Just a few months after Walt Disney's (NYSE: DIS) exclusive streaming deal with Netflix (NASDAQ: NFLX) began, it's coming to an end. Disney announced its plan to end its relationship with Netflix in 2019 to start its own direct-to-consumer streaming product.
The represents a major blow to Netflix, which has spoken highly of Disney's content library. "Disney makes big franchise films. The movies that people like to watch over and over again," Chief Content Officer Ted Sarandos said last year.
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More importantly, it could be the start of a sea change for Netflix's content licensing business, which relies on other media companies. Other media execs, such as Time Warner's (NYSE: TWX) Jeff Bewkes, have expressed their concern that licensing shows and movies to Netflix is negatively affecting the results of their television ratings and movie sales. Some may decide to follow in Disney's footsteps, destroying some of the value of a Netflix subscription.
The shift away from Netflix
Media companies have a love-hate relationship with Netflix. Netflix provides a strong source of revenue, but it's also responsible for taking away viewership from traditional television. If viewers can get everything they want from Netflix, there's no need to subscribe to cable, no need to tune into broadcasts as they're happening, and certainly no need to watch advertisements.
As such, it's caused several media companies to rethink their relationship with Netflix. Disney is only the latest. Time Warner expressed the desire to push its licensing window back nearly two years ago. It wants to retain the rights to its content for several years instead of a few months before it lands on Netflix.
CBS (NYSE: CBS) launched its own streaming service nearly three years ago: CBS All Access, which competes for attention with Netflix and traditional cable subscriptions. Interestingly, CBS is using Netflix to syndicate its new All Access Star Trek original series everywhere globally except the United States. Still, CBS is increasingly reserving its best content for its own streaming service in the U.S.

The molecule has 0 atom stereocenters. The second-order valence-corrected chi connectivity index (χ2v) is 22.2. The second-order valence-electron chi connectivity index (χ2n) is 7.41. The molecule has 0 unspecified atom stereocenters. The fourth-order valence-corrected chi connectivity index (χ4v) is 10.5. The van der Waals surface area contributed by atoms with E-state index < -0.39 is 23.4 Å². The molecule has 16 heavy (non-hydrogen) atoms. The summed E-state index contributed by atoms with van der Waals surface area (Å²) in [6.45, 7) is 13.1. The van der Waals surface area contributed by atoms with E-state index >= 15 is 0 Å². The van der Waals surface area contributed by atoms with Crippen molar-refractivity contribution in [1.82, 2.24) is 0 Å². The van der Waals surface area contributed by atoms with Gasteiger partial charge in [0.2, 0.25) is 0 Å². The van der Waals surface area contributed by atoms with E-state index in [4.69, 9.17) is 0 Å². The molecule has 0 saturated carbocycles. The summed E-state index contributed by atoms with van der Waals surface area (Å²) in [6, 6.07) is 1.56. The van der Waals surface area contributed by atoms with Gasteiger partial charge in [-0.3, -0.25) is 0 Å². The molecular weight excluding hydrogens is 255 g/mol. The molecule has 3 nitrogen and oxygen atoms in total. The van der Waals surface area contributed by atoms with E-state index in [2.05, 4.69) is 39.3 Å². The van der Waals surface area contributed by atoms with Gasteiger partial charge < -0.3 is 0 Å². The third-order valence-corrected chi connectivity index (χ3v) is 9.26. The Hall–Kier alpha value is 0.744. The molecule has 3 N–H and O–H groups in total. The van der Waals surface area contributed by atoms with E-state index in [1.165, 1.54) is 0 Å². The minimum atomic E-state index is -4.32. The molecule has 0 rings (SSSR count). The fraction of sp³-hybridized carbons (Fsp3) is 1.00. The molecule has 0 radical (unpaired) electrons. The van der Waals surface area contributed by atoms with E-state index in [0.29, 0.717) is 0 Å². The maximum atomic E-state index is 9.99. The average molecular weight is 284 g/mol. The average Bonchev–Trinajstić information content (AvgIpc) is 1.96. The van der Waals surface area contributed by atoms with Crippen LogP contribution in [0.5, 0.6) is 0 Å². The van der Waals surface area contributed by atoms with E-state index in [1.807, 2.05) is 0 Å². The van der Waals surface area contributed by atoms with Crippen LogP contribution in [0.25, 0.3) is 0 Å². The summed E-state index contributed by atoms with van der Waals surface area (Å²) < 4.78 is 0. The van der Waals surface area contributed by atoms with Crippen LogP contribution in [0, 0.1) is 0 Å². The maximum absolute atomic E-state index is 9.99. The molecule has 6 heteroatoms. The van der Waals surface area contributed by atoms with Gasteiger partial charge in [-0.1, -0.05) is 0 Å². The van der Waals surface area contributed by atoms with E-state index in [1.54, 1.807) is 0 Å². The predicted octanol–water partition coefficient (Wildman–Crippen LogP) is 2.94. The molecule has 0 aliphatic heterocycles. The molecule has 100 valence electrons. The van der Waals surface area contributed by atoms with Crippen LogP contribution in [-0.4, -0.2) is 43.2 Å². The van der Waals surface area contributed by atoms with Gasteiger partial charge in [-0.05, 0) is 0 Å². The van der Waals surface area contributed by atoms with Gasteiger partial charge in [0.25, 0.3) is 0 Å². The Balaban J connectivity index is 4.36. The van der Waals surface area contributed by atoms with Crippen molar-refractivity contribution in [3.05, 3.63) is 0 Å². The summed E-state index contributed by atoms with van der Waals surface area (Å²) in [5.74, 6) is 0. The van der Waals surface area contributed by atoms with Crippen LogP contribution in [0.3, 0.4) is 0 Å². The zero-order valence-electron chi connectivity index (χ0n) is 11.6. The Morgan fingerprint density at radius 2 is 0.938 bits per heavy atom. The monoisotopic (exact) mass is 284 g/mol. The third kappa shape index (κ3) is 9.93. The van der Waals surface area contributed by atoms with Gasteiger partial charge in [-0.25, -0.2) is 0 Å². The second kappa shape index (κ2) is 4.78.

Disney's decision to retain control of its own movies is just the latest move from big media companies. It likely won't be the last we see.
Smaller media companies may stick with Netflix to benefit from the increased exposure of the streaming platform and its 100 million-plus subscribers. But major networks and film studios with differentiated content like Disney won't stick around forever if Netflix continues to steal away their audiences.
Putting pressure on Netflix originals
Netflix's content budget has ballooned in recent years as it expanded globally and ramped up original productions. The company expects to spend $6 billion on content in 2017. As it starts footing the bill for more originals, producing them in house, Netflix is burning about $2 billion in of cash every year.
But don't expect the loss of content licensing deals to lighten up Netflix's investment in content. On the company's first-quarter earnings call, CFO David Wells said that even if content cost less, it would just buy more content to fill the budget.
On the other hand, if media companies like Disney demand more money for their content, Netflix's budgetary constraints would force it to take less content. Netflix may see that play out as it's currently in discussions to retain Disney's Star Wars and Marvel content beyond 2019.
But Netflix's content doesn't have to be specifically from Disney, or Time Warner, or CBS, or anyone, as long as it does a good job of filling the audiences those media companies' content attracts.
That puts a lot of pressure on Netflix to continue hitting the mark on original content. "That's why we got into the originals business five years ago, anticipating it may be not as easy a conversation with studios and networks," Sarandos recently told Reuters. It's done an excellent job so far, but it also needs to take more risks, which it's just starting to do four years into its original content strategy.
The loss of Disney will sting, but Netflix has a couple of years before it needs to replace that great content with its own. Netflix's original content machine has a new target, and with its recent acquisition of Millarworld, it now has some interesting intellectual property to play with.
That said, this will put even more pressure on Netflix's free cash flow, which the company expects to come in between negative $2 billion and negative $2.5 billion this year. Originals -- especially originals produced in house -- cost a lot more upfront than multiyear licensing deals. As such, Netflix may have to tap the bond market once again to raise cash if it loses a lot of licensing deals and replaces them with original content.
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Adam Levy has no position in any stocks mentioned. The Motley Fool owns shares of and recommends Netflix and Walt Disney. The Motley Fool recommends Time Warner. The Motley Fool has a disclosure policy.